University of Hawaii scientists are the first to map a colossal supercluster where our galaxy lies.
Brent Tully's latest discovery is out of this world -- quite literally. The UH astronomer just mapped a section of it.
It took him 40 years to do it, but Tully used velocity vectors to map and define the border of this huge cluster of galaxies.
"It's got 100,000 big galaxies, like our own. That's 100 quadrillion times the mass of the sun," said Tully.
This supercluster is also, well, super big!
"It's about 500 million light years across," said Tully.
To try to put that into perspective, it would take one second in light years for us to get to the moon, eight minutes to the sun and 500 million light years to make it from one end of Laniakea to the other.
"We are in the suburbs of Laniakea and the downtown over here is what we call the great attractor," said Tully.
The great attractor is the center of gravity the galaxies hover around.
Tully says he named the supercluster Laniakea, which means "immense heavens." He said he wanted to give it a Hawaiian name because the stars played a crucial role in how our ancestors navigated the oceans.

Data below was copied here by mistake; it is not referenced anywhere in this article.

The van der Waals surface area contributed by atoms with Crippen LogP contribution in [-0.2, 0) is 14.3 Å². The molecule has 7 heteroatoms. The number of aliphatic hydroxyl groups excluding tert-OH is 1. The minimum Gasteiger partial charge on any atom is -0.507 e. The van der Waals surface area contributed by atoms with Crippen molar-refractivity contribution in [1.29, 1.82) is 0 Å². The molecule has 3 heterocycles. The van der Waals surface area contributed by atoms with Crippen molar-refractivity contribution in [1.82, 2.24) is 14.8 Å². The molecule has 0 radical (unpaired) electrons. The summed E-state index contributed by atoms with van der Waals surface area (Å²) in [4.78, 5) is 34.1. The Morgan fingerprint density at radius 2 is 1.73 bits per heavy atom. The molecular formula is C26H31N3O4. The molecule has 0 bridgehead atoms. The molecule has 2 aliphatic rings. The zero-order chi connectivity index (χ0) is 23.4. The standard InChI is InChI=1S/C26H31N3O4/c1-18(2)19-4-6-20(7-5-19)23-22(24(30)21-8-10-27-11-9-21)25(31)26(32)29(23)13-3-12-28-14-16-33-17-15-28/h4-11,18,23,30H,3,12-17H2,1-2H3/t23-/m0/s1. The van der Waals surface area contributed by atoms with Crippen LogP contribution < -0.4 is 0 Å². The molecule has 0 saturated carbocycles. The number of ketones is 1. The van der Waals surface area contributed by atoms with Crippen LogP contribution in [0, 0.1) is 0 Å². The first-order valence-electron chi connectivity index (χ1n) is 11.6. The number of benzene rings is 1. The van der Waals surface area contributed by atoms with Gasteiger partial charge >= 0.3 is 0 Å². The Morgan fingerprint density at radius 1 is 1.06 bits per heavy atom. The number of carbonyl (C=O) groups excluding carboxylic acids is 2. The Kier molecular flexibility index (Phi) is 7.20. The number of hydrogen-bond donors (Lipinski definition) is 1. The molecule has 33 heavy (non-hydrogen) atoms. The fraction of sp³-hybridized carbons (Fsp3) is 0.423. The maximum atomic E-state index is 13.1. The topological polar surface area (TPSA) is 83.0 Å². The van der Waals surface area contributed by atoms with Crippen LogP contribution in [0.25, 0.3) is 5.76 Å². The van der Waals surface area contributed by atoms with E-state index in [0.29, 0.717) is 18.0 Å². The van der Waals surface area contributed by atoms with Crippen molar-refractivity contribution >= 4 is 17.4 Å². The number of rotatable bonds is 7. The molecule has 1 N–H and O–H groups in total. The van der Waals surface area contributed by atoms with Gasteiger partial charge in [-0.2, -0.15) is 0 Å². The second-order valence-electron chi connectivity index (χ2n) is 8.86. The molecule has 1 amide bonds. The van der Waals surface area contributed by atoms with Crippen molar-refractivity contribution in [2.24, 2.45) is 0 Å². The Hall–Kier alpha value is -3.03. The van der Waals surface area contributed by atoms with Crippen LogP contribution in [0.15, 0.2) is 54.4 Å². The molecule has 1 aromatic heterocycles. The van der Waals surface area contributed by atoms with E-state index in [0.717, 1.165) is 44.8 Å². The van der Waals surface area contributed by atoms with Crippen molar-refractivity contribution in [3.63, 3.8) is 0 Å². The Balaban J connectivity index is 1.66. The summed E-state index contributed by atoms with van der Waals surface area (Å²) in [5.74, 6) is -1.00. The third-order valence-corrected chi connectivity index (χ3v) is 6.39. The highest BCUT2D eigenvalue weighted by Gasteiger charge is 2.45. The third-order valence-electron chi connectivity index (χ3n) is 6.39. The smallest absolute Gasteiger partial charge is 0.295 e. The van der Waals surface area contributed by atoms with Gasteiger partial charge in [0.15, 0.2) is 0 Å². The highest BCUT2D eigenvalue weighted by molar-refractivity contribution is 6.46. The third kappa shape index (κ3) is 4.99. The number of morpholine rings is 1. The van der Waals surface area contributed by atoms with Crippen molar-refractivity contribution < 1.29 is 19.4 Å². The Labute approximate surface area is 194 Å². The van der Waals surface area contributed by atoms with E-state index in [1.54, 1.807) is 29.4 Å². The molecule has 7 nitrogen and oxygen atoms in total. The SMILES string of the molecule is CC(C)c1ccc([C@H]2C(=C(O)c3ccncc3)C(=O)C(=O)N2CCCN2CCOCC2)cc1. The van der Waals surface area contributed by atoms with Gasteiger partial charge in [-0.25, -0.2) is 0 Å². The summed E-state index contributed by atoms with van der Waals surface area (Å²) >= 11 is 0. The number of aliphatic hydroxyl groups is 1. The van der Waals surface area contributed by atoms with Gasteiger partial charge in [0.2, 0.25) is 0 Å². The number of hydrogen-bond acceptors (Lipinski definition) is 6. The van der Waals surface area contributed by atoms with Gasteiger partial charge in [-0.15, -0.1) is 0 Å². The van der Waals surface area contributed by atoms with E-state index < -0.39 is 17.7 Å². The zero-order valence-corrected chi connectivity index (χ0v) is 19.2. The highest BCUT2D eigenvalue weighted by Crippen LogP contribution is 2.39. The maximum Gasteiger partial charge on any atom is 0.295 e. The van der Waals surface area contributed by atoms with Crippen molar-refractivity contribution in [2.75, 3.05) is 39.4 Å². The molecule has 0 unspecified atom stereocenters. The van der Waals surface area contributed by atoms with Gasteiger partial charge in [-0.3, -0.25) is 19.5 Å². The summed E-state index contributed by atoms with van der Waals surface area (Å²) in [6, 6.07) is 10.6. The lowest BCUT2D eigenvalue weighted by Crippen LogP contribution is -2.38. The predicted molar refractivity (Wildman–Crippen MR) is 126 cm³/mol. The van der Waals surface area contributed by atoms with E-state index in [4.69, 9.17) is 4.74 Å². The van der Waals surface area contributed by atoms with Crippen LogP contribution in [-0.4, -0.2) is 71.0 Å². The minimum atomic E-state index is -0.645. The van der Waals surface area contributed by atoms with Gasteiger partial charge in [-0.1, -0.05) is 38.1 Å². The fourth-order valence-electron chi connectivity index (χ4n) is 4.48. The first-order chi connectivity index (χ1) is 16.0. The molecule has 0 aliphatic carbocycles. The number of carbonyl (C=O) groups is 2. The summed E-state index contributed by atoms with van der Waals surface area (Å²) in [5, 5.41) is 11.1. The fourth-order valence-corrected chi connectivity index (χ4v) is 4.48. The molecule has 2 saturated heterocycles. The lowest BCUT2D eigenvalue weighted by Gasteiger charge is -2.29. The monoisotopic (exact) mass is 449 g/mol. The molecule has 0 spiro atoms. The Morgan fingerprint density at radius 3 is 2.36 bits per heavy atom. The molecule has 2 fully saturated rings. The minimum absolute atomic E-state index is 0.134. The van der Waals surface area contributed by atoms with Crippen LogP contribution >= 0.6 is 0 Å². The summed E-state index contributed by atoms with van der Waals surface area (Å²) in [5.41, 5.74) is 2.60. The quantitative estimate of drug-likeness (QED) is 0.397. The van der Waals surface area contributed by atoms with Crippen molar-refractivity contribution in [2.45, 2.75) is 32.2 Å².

Within Laniakea alone are 100 quadrillion stars and Tully says there are strong odds that we may not be the only living beings in the universe.
"When I'm talking about this 100 quadrillion stars, we're talking about over 100 quadrillion other planets. If you have 100 quadrillion other planets, there's a chance that some of them may have life," said Tully.
Tully believes there are 6 million other superclusters similar to Laniakea in our universe. His discovery will be on the front page of the journal Nature.